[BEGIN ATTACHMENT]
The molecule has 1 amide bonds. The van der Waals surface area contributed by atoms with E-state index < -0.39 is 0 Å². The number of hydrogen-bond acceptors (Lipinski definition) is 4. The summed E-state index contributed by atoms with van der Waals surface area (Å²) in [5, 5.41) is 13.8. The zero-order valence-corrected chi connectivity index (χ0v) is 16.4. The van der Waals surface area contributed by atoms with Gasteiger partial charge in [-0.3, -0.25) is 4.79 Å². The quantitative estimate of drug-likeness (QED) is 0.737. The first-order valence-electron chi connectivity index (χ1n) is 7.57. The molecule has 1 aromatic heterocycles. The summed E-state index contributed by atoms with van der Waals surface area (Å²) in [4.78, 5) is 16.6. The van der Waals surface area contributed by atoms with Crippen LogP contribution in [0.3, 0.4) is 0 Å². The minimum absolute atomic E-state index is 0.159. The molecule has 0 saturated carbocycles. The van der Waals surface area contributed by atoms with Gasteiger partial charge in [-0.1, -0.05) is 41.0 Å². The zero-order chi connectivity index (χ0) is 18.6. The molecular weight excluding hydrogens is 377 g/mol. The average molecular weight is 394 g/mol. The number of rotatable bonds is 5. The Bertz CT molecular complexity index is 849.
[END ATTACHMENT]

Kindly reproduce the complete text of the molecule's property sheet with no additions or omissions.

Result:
The molecule has 1 amide bonds. The van der Waals surface area contributed by atoms with E-state index < -0.39 is 0 Å². The number of hydrogen-bond acceptors (Lipinski definition) is 4. The summed E-state index contributed by atoms with van der Waals surface area (Å²) in [5, 5.41) is 13.8. The zero-order valence-corrected chi connectivity index (χ0v) is 16.4. The van der Waals surface area contributed by atoms with Gasteiger partial charge in [-0.3, -0.25) is 4.79 Å². The quantitative estimate of drug-likeness (QED) is 0.737. The first-order valence-electron chi connectivity index (χ1n) is 7.57. The molecule has 1 aromatic heterocycles. The summed E-state index contributed by atoms with van der Waals surface area (Å²) in [4.78, 5) is 16.6. The van der Waals surface area contributed by atoms with Crippen LogP contribution in [0.3, 0.4) is 0 Å². The minimum absolute atomic E-state index is 0.159. The molecule has 0 saturated carbocycles. The van der Waals surface area contributed by atoms with Gasteiger partial charge in [-0.1, -0.05) is 41.0 Å². The zero-order chi connectivity index (χ0) is 18.6. The molecular weight excluding hydrogens is 377 g/mol. The average molecular weight is 394 g/mol. The number of rotatable bonds is 5. The Bertz CT molecular complexity index is 849.